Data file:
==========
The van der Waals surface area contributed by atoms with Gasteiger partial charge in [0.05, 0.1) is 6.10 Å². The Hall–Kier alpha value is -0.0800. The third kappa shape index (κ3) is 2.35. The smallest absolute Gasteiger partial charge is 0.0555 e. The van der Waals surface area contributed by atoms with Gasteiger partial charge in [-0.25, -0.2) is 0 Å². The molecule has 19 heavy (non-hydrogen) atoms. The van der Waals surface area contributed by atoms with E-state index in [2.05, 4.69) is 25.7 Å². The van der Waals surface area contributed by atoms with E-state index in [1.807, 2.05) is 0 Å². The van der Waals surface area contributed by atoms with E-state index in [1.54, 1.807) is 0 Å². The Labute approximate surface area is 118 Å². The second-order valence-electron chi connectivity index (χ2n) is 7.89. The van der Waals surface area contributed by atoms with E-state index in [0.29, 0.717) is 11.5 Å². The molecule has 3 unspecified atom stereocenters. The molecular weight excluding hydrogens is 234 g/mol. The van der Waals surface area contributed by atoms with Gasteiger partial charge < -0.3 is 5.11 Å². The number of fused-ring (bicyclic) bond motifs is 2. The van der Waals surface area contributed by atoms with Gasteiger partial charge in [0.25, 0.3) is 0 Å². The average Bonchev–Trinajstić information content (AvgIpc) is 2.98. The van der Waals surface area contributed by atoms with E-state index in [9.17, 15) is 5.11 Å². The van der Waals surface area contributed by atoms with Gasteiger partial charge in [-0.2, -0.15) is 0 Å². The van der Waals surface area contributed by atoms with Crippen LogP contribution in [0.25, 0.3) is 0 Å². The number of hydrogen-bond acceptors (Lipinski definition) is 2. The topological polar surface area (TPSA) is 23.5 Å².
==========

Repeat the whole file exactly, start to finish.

The van der Waals surface area contributed by atoms with Gasteiger partial charge in [0.05, 0.1) is 6.10 Å². The Hall–Kier alpha value is -0.0800. The third kappa shape index (κ3) is 2.35. The smallest absolute Gasteiger partial charge is 0.0555 e. The van der Waals surface area contributed by atoms with Gasteiger partial charge in [-0.25, -0.2) is 0 Å². The molecule has 19 heavy (non-hydrogen) atoms. The van der Waals surface area contributed by atoms with E-state index in [2.05, 4.69) is 25.7 Å². The van der Waals surface area contributed by atoms with E-state index in [1.807, 2.05) is 0 Å². The van der Waals surface area contributed by atoms with E-state index in [1.54, 1.807) is 0 Å². The Labute approximate surface area is 118 Å². The second-order valence-electron chi connectivity index (χ2n) is 7.89. The van der Waals surface area contributed by atoms with E-state index in [0.29, 0.717) is 11.5 Å². The molecule has 3 unspecified atom stereocenters. The molecular weight excluding hydrogens is 234 g/mol. The van der Waals surface area contributed by atoms with Gasteiger partial charge < -0.3 is 5.11 Å². The number of fused-ring (bicyclic) bond motifs is 2. The van der Waals surface area contributed by atoms with Gasteiger partial charge in [0.25, 0.3) is 0 Å². The average Bonchev–Trinajstić information content (AvgIpc) is 2.98. The van der Waals surface area contributed by atoms with E-state index in [9.17, 15) is 5.11 Å². The van der Waals surface area contributed by atoms with Gasteiger partial charge in [-0.2, -0.15) is 0 Å². The van der Waals surface area contributed by atoms with Crippen LogP contribution in [0.25, 0.3) is 0 Å². The number of hydrogen-bond acceptors (Lipinski definition) is 2. The topological polar surface area (TPSA) is 23.5 Å².